Sony IPELA SNC-DF80P review
The SNC-DF80P is clothed in a solid aluminium vandal-resistant chassis with its fixed lens sitting snugly behind a clear polycarbonate cover. It’s designed for 24-hour operations as it can handle light levels as low as 0.06lux where it automatically drops into a mono mode.
All the usual suspects are on its feature list which includes two-way audio, simultaneous support for MPEG4 and M-JPEG compression and motion detection. For the last of these, the camera employs Sony’s IMD (intelligent motion detection) and IOD (intelligent object detection), which aims to improve trigger and recording capabilities.
For physical installation the body has to be mounted using the supplied steel backplate and the cover removed to access the lens, internal ports and the CompactFlash media slot.
All cabling is fed through the holes in the back or the side and there’s an internal connector block offering inputs and outputs for monitoring things such as door bells or doors being opened and triggering an alarm. Power could be a problem as Sony doesn’t include a supply, leaving you to source your own.
We didn’t let a minor detail like this get in the way of our hands-on testing as we simply connected the camera to the lab’s HP ProCurve 2626-PWR PoE switch where it worked perfectly.
The lens is positioned manually as required and there’s a handy S-Video port next door so you can plug a monitor in and view the feed. The IP Setup utility makes light work of network installation as it displays all available Sony cameras where you can modify their IP address and HTTP port access while network bandwidth restrictions can be applied.
The browser home page opens with a live view and the DF80P doesn’t disappoint in the quality stakes as it offers a clean, sharp picture with good colour balance. Up to 25fps is supported at the maximum resolution of 640 x 480 pixels and we found motion was conveyed well as this speed.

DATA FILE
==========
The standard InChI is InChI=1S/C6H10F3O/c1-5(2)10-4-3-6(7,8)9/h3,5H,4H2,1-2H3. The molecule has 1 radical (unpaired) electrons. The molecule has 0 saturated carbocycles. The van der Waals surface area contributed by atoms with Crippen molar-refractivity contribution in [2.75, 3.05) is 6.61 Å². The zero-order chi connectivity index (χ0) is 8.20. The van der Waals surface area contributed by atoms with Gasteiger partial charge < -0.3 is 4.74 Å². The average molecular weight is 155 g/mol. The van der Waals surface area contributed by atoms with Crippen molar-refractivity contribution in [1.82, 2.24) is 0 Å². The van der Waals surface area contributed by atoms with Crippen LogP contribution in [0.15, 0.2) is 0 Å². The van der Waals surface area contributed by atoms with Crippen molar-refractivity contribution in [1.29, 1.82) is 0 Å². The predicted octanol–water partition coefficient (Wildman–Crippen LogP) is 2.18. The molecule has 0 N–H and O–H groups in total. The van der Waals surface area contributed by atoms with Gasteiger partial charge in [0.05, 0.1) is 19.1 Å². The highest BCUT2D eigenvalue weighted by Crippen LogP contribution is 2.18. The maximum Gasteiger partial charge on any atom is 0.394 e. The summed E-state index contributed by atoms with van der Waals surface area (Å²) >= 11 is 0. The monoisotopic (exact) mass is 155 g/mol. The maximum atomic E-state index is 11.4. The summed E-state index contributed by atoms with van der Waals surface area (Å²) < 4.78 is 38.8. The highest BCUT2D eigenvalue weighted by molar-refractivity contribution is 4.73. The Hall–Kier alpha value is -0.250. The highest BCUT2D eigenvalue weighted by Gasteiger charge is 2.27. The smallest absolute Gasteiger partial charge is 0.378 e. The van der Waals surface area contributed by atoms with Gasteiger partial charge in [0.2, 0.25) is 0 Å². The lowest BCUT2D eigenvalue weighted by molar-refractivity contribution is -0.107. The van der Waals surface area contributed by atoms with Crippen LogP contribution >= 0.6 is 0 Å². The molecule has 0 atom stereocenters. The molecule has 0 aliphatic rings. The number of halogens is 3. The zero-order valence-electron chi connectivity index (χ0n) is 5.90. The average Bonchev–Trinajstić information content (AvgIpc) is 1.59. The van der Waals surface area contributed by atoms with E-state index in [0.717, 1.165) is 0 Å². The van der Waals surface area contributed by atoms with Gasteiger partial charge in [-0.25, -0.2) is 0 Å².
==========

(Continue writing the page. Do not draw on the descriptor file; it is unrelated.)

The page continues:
Motion detection features are rather cool as the camera stores a background image for reference and then decides whether to trigger recordings if a new object appears and remains on the scene for a specified amount of time.
Alternatively, you can trigger recordings if a static object in the reference image exits the stage and goes missing for a set period. For moving objects you can decide how big they should be before they trigger a recording.
If a trigger is activated you can set the camera to record images internally to local memory or CF card, an FTP server or email address and if you really want to scare an intruder three different voice recordings can be played through a speaker connected to the camera.
We’ve watched Sony’s IP cameras gradually getting more sophisticated and the SNC-DF80P moves the bar up yet again. We recommend checking out Axis’ 225FD external dome camera as it’s better value and has a superior image quality but it can’t beat Sony’s sophisticated motion detection and trigger systems.